As you can imagine it was a full on day and there was time for a game of ping pong with the husband but sadly no art. However on the way back we decided it would be rude to go all that way and not have chips on the beach so that is exactly what we did, followed by ice cream of course. Exmouth beach is very sandy and with the sun shining you could easily believe you were somewhere more tropical. I sat on the beach watching the Webblings play, Harry burying himself and Lilly making a TikTok and I managed to do a few doodles in my scrappy little sketchbook that I take everywhere. These are life drawings and gesture practice not intended as final images but the process of creating them has improved my art and I urge everyone artist or not to take a sketchbook with them and doodle every chance you get!
We also managed to visit family over the holiday and as I am from a big family we managed to have some very fun water fights and barbecues during the days. Lilly and Harrison managed to spend a lot of time in Nanny’s garden with their cousins, they painted rocks and canvases, drew on the path with chalk and bounced a lot on the trampoline. The nice weather was a real bonus. My five year old nephew Toby dared me to paint Nanny’s house and of course being his crazy aunty (he has plenty of sensible ones don’t worry) I got out my paints and a watercolour book that I carry with me and painted a stylised version of my mums house. Toby declared that I am “like an artist” which was one of the best compliments that I have ever had!
We spent the evenings watching Taskmaster mostly which the Webblings find hilarious. Some of the challenges are completely absurd and I love to hear what the Webblings would do to complete them if they were on the show. If you haven’t seen it then it isn for young children because some of the language isn’t great but for slightly bigger kids and adults it is great fun. During these TV sessions I managed to squeeze in a few hours of commission work, mostly for the amazing Nurture Programme and I am very lucky that they are incredibly patient working parents themselves who understand that things take a little longer during school holidays.
We were invited to meet up with one of my very best friends and her beautiful son to journey over the Tamar Bridge into Cornwall and visit Porfell Wildlife Park and Sanctuary and although it is a very small park it is very special because all of the animals have been rescued from the pet trade or other zoos. They have no breeding programme and are a real sanctuary for the animals in their care. It rained but we didn’t let that stop us. Harry was armed with his camera once more and we managed to see some adorable meerkats and amazing racoon dogs. It was a great morning out. We obviously needed hot chocolate to warm us up on the way home though!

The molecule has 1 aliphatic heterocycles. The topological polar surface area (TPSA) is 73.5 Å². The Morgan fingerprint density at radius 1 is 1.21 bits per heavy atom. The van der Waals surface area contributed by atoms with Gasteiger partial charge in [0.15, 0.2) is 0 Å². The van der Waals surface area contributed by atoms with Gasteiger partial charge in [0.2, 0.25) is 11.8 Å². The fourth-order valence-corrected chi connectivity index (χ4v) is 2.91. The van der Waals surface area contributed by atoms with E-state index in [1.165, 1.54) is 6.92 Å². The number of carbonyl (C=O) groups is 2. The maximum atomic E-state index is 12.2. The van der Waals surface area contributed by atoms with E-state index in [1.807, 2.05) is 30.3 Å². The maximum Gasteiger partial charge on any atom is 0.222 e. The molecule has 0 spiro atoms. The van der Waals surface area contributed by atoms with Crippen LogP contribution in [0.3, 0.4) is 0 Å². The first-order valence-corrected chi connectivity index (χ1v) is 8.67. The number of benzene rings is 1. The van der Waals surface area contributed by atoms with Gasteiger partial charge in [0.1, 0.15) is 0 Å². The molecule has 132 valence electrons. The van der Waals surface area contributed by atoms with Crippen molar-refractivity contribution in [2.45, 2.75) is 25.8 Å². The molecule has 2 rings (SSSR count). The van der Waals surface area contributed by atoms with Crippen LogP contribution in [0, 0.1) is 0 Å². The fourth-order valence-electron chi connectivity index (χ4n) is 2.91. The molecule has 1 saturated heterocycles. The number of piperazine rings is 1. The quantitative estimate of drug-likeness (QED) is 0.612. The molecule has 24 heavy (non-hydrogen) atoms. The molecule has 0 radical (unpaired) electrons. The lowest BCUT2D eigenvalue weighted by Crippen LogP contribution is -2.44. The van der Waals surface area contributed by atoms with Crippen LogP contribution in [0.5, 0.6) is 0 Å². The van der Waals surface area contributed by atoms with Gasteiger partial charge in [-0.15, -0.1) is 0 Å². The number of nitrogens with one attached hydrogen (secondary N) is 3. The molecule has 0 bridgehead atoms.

To end the holiday it wouldn’t be a Webb holiday if we didn’t get up to the moors so on Sunday evening we took a spontaneous trip to Burrator Reservoir on Dartmoor, my favourite place in the world! The sun was shining and there were a lot of people around but we managed to find some secluded spots for a nice cup of tea and the perfect end to a wonderful week. It is Tuesday now and I am still exhausted. I am not a fan of the 6am alarm at all but I am glad that we made time to make memories with our Webblings before they are too old to want to do day trips with us. I will catch up with work I didn’t manage to complete this week but I won’t ever have the chance to catch up with the Webblings at this stage ever again. It is really important to me that they know that even though I work, and I am so blessed because I absolutely love my job, I will always down the paintbrushes for just a chance to spend time with them!
I did manage to get my Kuretaki paints out on Sunday night and do a little paint doodle to end my week, inspired by the fairies and elves that we were pretending lived among the bluebells as bluebell farmers playing in the blossom.
Thank you so much for reading about my week and about how I fit in my career around parenting or rather how I don’t really do much work when my children are not at school. I am still trying to find the balance and I will keep trying. If you have any suggestions for how to better manage my time or for days out that you think we will enjoy then please leave a comment. I would love to hear from you.